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KUALA LUMPUR: Malaysians can expect to see housing supply decline and housing prices spike should the build-then-sell (BTS) method of property development be implemented, said members of a panel discussion on the topic “Build-then-sell: The impact on property prices” at The Edge Investment Forum on Real Estate 2011 last Saturday.

The panellists were Bandar Utama township developer See Hoy Chan Holdings Group director Datuk Teo Chiang Kok, Real Estate and Housing Developers Association (Rehda) Youth member Sam Tan and Kevin Lam, managing director and country head of personal financial services of UOB Malaysia.

The forum, organised exclusively for The Edge readers, was presented by UOB Malaysia and supported by S P Setia Bhd, the No 1 ranked developer in The Edge Top Property Developers Awards 2010.

The government is expected to make the BTS system mandatory by 2015, with the aim of reducing the number of  abandoned projects.

Teo said BTS will have a huge impact on developers’ cash flow, and only those with deep pockets will survive.

“As the number of developers reduces, the number of houses built will also reduce dramatically. Demand will exceed supply,” Teo said, adding that BTS is more suitable if there is no housing backlog.

“In theory, BTS is ideal but in practical terms it is not sustainable yet,” said Teo. Some of the phases in the Bandar Utama township in Petaling Jaya were developed via the BTS method.

SP Setia's booth at the forum showcased some of its latest projects.
Forum attendees checking out the home loan products at UOB's booth.
REAL ESTATE 2011... From left CBRE Malaysia executive chairman Christopher Boyd, Rehda Youth member Sam Tan, See Hoy Chan Holdings group director Datuk Teo Chiang Kok, UOB Malaysia managing director and country head of personal financial services Kevin Lam, The Edge editor-in-chief Dorothy Teoh, S P Setia representative Diana Chin, Ho Chin Soon Research director Ho Chin Soon and  The Edge chief marketing officer Au Foong Yee.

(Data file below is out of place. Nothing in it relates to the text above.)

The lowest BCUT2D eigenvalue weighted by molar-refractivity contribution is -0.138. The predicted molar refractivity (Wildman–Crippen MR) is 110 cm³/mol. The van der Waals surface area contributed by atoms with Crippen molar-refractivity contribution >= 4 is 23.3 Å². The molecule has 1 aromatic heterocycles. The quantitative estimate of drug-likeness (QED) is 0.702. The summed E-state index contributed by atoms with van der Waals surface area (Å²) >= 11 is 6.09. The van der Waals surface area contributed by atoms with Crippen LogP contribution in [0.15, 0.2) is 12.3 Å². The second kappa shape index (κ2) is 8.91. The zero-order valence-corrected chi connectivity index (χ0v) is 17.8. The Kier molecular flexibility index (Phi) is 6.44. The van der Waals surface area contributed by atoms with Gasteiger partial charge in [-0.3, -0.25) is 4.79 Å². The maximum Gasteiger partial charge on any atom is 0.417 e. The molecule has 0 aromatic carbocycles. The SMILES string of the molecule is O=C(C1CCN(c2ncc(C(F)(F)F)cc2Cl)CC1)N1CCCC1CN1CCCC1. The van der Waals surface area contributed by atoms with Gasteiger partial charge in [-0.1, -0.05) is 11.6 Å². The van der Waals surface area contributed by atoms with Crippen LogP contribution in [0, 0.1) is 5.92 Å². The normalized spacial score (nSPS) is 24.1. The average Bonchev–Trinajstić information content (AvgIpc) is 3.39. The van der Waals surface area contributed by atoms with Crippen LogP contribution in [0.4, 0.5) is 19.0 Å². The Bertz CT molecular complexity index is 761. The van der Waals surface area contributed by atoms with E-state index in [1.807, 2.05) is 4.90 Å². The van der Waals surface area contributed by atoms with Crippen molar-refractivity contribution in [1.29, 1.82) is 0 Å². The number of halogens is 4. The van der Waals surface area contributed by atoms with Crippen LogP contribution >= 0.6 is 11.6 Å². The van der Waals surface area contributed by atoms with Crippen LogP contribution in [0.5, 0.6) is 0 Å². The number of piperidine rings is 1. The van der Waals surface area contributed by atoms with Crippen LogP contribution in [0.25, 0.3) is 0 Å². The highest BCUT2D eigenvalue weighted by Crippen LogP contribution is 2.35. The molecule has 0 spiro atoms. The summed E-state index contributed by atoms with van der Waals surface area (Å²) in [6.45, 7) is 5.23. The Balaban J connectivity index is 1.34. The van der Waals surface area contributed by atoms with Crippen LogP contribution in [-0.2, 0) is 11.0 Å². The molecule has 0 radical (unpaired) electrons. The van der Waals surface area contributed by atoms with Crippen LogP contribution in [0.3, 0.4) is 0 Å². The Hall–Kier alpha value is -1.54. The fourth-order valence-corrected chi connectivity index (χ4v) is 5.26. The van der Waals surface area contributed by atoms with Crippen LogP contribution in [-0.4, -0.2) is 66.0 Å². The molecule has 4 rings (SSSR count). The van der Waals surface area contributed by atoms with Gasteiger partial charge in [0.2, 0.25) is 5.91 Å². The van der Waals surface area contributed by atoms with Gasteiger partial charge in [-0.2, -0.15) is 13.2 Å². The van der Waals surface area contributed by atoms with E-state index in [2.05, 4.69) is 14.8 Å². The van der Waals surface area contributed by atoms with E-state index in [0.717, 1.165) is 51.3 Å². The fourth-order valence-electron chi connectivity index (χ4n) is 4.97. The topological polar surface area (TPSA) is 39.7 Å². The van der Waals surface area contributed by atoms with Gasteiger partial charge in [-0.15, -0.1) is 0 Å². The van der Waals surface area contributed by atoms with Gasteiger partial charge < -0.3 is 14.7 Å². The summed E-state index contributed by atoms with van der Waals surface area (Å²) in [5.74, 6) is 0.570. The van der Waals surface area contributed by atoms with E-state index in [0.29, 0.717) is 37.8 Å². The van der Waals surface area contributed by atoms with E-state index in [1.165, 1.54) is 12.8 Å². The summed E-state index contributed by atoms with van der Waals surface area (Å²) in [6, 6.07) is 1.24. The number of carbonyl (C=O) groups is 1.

Rehda Youth’s Tan concurred, saying, “Supply for new housing will shrink and house prices will soar as BTS is very capital intensive, especially with the escalating cost of building material and land.

Tan, the executive director of Ken Holdings, said BTS could also affect the delivery of affordable housing. “Supply of houses in the rural areas and suburbs will be compromised. A developer who was able to build 300 houses under sell-then-build would only be able to build a third of that under BTS, he explained.

UOB’s Lam said BTS would require developers to have much deeper pockets. “When the exposure is open for a duration that is much longer than what it is now, it’s likely that the risk and cost of financing to developers will go up and developers will only be able to focus on one project at a time,” he said.

“Considering the near-term impact of reduced supply and changes in property prices, who will this benefit?” he asks.

He also urged all stakeholders to work together to support the long-term sustainable growth of Malaysia’s property market.

Earlier, three other speakers had taken to the rostrum. Sharing his views on the residential market in the Klang Valley, property consultant CB Richard Ellis (Malaysia) executive chairman Christopher Boyd predicted a “soft landing” for Malaysia with the current trend of price increases likely to plateau within the next few years.

Given his expectations of single-digit growth in the housing market, he advised investors to “buy cautiously with the long term in view. Don’t sell and hold on to what you’ve got”.

Speaking on the commercial market focusing on shopoffices, Reapfield Properties Sdn Bhd senior vice-president Gerard Kho told participants  that in order to maximise returns on their investments, they should hold on to their shopoffices for three years after handover by developers.

He based this on the real estate agency’s prior transactions, which showed that shopoffices appreciated by a whopping 105% after three years.

“Shops tend to appreciate by 56% upon handover and by 67% a year later,” Kho said.

Cartographer Ho Chin Soon of Ho Chin Soon Research, who spoke on the proposed mass rapid transit (MRT) line in the Klang Valley and the related potential real estate hot spots, said areas where MRT interchanges are located are poised to enjoy a greater boost to their values compared with sites close to interchanges between MRT lines and light rail transit (LRT) lines.

He identified three sites tipped for the MRT-to-MRT interchanges as the car park at HELP University College in Pusat Bandar Damansara; an area near Bangsar Shopping Centre and the proposed Kuala Lumpur International Financial District (KLIFD) in KL’s Golden Triangle.

Going strong into its fifth year, the forum themed “Buy, Sell or Hold?” attracted about 750 attendees.

For full coverage of The Edge Investment Forum on Real Estate 2011, read the April 18 issue of City & Country, the property pullout of The Edge weekly.

This article appeared in The Edge Financial Daily, April 11, 2011.

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